But probably not what people require, some how social needs inserting into the process without the complexity of reams of exceptions. SocialMRP?
BTW - Super coverage by Frank, exciting times.
Arein and Clive, thanks for the comments. My own view is that MRP, APS, SCP and *all* of the resource planning tools are good--each in their own place. That's true whether on-premise, or in-the-cloud (those are just deployment options).
The problem, however, is that vendors promote, and customers buy, tools that may not be appropriate for a given scenario. And the sophistication of the tools is quite often NOT matched by the sophistication of the customer. So, the tool eventually becomes shelf-ware, and the customer goes back to informal systems, spreadsheets, etc. And the tool gets a bad name.
This has been a problem since I first started with manufacturing systems in the late 1970s (remember COPICS?). Cloud doesn't change that one iota. In fact, it might make it worse as these tools become cheaper and easier to buy.
I would add that end users are disempowered by highly automated systems - no matter how intelligent the end users. Reliance is shifted onto the system and the small group of technical experts who maintain it. While there are benefits, the major drawback is loss of agility - an organisation's ability to react to changes in market conditions.
Given the amount of change we have seen in the past 20 years, this is a major issue. I think it better to invest in training end users so they can operate a lesser-automated yet more flexible system within which they can adapt their operating practices, rather than having them submit a mini business case every time they need to have the system changed to accommodate a new or changed requirement.
In fact, designers of traditional enterprise systems, and managers within their customer base, have applied over-zealous risk management in an effort to protect organisations from the hands of their own staff, but have paralysed their operations in the process.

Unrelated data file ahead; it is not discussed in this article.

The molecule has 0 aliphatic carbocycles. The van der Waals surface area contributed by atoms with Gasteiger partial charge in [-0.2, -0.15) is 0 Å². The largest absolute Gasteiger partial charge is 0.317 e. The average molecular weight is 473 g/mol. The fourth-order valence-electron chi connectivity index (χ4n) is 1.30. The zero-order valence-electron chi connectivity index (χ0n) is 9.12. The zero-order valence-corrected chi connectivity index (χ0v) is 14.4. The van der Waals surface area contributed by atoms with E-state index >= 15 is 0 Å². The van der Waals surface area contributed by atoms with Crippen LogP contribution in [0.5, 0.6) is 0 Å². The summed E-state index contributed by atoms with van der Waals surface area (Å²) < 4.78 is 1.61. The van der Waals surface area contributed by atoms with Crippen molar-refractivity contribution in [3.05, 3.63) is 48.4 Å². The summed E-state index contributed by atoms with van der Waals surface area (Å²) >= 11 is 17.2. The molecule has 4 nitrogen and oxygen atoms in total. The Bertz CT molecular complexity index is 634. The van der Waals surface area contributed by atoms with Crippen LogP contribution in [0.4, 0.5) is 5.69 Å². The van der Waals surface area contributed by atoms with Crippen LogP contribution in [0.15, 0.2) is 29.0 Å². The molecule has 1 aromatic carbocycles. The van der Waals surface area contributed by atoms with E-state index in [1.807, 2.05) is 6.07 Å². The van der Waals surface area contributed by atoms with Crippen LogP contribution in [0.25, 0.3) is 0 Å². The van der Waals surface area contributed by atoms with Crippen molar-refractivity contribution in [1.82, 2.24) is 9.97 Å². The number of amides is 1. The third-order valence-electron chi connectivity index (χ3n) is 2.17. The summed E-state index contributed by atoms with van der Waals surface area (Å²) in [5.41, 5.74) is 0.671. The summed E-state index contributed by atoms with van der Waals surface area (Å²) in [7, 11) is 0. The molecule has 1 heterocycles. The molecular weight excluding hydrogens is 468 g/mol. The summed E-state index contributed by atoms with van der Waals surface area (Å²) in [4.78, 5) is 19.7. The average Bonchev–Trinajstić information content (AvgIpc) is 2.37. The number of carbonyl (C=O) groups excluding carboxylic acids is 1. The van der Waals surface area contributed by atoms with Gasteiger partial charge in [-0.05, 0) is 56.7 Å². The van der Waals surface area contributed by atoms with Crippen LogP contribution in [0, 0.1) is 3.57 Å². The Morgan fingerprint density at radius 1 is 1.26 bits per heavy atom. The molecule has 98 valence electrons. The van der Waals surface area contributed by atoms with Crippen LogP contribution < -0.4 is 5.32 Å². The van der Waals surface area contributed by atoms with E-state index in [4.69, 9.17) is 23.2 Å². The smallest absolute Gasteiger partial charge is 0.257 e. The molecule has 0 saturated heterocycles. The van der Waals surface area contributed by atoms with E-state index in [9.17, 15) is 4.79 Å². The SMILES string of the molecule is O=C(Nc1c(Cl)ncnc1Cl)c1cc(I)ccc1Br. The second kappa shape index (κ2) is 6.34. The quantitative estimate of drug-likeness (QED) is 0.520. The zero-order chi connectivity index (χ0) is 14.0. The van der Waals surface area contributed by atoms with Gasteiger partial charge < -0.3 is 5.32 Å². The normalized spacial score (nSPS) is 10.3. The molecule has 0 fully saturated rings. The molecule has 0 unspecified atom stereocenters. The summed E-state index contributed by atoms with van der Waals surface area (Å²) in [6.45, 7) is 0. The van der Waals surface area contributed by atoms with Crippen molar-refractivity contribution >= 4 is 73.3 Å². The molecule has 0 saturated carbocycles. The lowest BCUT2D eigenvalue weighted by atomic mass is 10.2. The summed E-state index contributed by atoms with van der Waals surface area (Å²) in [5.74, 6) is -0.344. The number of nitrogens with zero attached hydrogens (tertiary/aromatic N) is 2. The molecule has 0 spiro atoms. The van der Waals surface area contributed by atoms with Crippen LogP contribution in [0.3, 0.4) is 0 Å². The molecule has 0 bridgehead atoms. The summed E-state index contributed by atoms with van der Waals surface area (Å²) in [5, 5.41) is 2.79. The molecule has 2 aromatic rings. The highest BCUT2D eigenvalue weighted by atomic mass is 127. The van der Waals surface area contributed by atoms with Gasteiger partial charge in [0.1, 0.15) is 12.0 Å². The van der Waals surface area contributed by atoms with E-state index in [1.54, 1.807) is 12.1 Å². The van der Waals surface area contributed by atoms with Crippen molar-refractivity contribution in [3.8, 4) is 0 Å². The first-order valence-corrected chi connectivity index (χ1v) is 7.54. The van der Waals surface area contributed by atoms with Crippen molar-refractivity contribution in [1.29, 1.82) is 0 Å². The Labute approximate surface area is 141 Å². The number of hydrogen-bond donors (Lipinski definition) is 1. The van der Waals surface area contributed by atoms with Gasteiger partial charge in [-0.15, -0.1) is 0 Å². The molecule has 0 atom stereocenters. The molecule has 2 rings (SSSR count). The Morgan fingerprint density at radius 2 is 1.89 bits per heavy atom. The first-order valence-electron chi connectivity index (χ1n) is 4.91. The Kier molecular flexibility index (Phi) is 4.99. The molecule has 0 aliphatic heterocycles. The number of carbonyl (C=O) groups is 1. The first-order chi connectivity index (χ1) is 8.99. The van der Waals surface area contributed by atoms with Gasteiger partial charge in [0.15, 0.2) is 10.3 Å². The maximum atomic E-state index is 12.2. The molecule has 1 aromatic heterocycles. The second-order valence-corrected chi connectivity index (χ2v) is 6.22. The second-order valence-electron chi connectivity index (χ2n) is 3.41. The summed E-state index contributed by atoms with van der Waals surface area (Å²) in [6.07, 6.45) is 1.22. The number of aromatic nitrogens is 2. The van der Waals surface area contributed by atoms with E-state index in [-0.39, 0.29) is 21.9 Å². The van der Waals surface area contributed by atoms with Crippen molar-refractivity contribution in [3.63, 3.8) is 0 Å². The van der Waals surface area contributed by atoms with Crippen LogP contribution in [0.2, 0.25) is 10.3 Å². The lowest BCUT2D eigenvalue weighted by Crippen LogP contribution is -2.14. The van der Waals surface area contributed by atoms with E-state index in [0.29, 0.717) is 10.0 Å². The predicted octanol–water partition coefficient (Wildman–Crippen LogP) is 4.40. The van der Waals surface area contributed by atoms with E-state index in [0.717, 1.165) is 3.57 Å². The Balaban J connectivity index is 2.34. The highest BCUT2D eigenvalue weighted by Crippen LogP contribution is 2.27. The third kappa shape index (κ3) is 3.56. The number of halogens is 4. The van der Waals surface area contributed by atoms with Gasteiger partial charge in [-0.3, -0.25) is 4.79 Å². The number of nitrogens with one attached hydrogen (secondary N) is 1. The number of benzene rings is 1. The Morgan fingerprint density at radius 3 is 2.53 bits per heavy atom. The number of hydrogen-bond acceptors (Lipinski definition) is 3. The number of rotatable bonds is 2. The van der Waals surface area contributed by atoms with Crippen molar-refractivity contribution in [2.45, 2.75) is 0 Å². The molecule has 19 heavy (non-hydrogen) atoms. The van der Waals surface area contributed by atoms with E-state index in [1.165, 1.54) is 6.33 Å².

My hope is that KenAndy can deliver a system which is easier to use - and easier to change.
Having also been in this space for about 40 years, and an APICS Fellow for 30 years, I was under-whelmed looking at the 22 minute demo on YouTube. While the concept of Cloud is catchy, what makes anyone think that (1) the same end users that refuse to use their current ERP Mfg systems will suddenly adopt this one, (2) that a shockingly simple set of function/feature will satisfy any mfgr larger than a very small and simple mfgr, and (3) what larger enterprise is suddenly going to allow 'end users' to take over (as happened with CRM) and run with mission critical data such as BOM's ... where are the "adults" in this picture? I didn't see anything in the way of system controls other than the simplest of PO approval methods. Cloud is often sold by sales reps end-running IT and going direct to business users to buy a subscription. That happened in CRM, and to some extent with HCM with very angry line of business users stuck with very old software, but can it happen with the heart of your enterprise?
And where is the data collection coming from? Are bar code scanning / data collection firms suddenly feeding the cloud? It looked like everything needed to be keyed in, although the screens were pleasing and nicely laid out.
Maybe I've been around full featured ERP Mfg too long. I was hoping this might be something like ASK, but I don't see it yet.
I agree with all of you that this is potentially a huge market but when I visit mfgr companies and see a near total lack of knowledge concerning "MRP", PLM, enterprise Quality Mgt, Lean practices, even accurate shop floor control ... I'm not convinced that a sexy, social Cloud front end is going to make the key difference. I'd love to keep this conversation going.
btw - I'm not the previous anonymous poster.
Consider that tradition products have much more functionality than most organisations need. These organisations are often forced to make their business processes much more complex than they need to be - or ought to be. The complexity all too often fails to translate into benefit - and imposes an unnecessary and large amount of master data management.
Kenandy is a young product, but if functional extensions can be easily build, gaps can be closed at lower cost. And furthermore, only what the organisation needs it built and imposed.
My own view is that the traditional vendor products (not necessarily the vendors themselves) will collapse under their own weight or stagnate while newer and more nimble approaches circle it.